Somatostatin analogues for neuroendocrine tumours (NETs)
Somatostatin analogues are drugs that treat the symptoms of carcinoid syndrome. They can help reduce flushing and diarrhoea. They work by stopping the body making too many hormones. They may also control the growth of neuroendocrine tumours (NETs).
The most commonly used somatostatin analogues are:
- octreotide (Sandostatin®, Sandostatin Lar®)
- lanreotide (Somatuline® LA, Somatuline Autogel®.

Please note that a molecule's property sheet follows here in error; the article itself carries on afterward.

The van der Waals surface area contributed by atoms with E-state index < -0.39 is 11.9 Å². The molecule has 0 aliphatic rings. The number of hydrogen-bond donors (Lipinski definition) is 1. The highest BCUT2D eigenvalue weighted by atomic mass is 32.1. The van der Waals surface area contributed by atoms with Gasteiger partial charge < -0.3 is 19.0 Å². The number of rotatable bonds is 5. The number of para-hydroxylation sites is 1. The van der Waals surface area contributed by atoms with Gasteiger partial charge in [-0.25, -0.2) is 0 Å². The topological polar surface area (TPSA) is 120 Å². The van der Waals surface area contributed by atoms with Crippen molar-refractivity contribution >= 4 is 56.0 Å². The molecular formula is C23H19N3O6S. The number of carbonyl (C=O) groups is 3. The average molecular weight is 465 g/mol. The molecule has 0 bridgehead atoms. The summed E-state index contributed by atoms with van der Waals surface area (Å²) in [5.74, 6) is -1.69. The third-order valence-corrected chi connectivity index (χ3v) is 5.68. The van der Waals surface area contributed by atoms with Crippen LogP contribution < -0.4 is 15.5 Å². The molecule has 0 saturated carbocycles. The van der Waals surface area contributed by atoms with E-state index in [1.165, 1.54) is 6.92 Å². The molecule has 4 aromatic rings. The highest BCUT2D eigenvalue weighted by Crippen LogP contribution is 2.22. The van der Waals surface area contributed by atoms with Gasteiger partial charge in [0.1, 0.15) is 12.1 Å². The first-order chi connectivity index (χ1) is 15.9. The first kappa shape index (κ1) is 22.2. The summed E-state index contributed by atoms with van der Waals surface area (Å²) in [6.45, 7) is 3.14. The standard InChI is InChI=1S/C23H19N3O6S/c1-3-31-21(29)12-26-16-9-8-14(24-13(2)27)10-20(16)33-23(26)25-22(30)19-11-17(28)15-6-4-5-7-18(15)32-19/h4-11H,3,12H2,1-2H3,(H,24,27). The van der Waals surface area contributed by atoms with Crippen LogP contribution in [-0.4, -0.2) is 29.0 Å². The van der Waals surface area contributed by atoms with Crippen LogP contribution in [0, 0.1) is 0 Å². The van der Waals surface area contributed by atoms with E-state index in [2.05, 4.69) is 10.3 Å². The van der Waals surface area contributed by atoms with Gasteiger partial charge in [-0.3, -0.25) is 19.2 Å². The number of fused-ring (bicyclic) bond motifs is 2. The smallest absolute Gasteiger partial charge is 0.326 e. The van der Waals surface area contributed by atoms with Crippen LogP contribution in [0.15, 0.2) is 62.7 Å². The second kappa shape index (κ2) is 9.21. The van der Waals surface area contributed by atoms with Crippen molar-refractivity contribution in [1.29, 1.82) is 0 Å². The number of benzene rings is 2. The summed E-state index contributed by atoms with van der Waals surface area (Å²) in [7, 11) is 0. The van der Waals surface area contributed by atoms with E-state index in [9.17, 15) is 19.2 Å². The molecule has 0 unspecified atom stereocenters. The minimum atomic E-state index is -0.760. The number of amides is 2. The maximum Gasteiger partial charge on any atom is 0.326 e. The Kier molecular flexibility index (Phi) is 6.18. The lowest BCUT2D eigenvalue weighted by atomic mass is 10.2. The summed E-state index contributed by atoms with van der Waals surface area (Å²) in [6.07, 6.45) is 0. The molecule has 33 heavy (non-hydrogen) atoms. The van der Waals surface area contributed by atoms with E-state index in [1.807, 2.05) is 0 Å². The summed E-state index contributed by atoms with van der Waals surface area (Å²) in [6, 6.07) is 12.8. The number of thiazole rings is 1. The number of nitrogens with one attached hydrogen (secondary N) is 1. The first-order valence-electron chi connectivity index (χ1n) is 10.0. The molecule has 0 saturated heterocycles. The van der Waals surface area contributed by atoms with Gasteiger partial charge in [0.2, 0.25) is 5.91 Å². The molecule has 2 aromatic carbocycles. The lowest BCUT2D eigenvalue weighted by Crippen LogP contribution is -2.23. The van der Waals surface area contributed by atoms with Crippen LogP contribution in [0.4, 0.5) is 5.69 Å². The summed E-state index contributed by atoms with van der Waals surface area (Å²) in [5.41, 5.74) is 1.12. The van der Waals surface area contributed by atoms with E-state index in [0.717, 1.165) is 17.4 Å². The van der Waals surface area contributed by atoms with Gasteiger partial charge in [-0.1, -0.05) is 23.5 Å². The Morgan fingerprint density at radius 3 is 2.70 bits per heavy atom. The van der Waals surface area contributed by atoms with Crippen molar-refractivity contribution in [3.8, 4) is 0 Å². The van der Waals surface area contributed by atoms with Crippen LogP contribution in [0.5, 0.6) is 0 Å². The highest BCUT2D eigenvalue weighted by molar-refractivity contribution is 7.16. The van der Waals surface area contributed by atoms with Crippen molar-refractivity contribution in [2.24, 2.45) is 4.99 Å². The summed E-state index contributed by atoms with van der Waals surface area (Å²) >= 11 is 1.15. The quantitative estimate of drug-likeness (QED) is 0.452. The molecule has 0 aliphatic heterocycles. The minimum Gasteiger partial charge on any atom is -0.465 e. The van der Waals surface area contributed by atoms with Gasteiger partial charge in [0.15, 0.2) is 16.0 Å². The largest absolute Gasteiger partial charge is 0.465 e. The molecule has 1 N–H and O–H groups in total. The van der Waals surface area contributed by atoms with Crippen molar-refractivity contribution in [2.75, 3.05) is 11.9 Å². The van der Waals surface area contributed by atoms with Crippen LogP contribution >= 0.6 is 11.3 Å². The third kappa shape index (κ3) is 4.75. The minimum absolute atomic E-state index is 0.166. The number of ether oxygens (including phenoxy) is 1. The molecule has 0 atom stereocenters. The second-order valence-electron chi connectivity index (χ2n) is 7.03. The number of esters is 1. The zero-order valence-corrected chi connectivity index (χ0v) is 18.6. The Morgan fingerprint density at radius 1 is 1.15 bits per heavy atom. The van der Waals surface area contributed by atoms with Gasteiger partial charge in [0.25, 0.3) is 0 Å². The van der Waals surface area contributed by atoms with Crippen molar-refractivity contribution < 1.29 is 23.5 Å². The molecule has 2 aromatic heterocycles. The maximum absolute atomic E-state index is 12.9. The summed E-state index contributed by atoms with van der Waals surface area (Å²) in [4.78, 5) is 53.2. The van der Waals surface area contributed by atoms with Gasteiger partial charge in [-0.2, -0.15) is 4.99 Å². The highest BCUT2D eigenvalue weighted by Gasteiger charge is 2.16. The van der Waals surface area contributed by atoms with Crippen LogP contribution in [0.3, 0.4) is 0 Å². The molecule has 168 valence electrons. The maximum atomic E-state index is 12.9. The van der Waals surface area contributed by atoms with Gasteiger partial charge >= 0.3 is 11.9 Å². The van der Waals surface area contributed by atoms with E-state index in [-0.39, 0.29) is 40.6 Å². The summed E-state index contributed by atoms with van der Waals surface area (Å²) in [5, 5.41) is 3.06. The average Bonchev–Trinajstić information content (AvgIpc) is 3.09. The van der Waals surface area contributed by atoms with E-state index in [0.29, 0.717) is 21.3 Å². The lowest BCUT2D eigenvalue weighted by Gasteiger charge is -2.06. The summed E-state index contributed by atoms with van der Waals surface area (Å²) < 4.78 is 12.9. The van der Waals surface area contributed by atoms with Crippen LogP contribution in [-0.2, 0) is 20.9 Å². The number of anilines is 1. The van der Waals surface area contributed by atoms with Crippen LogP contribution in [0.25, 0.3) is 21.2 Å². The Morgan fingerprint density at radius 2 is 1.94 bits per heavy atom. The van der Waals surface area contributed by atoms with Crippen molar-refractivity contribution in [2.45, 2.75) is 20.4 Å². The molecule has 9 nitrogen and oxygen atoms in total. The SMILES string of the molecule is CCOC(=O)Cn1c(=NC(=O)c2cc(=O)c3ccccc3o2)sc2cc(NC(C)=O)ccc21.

You will usually have the first few injections as an outpatient. They are given under the skin (subcutaneously) or into a muscle. You could have them:
- up to 3 times a day, every day
- once every 7 to 14 days
- once every 28 days.
This will depend on your how symptoms respond to the treatment. Most people will have the injection every 28 days. A district nurse or practice nurse can give you the injections at home. Sometimes the nurse can show you, or a relative or friend, how to do the injections.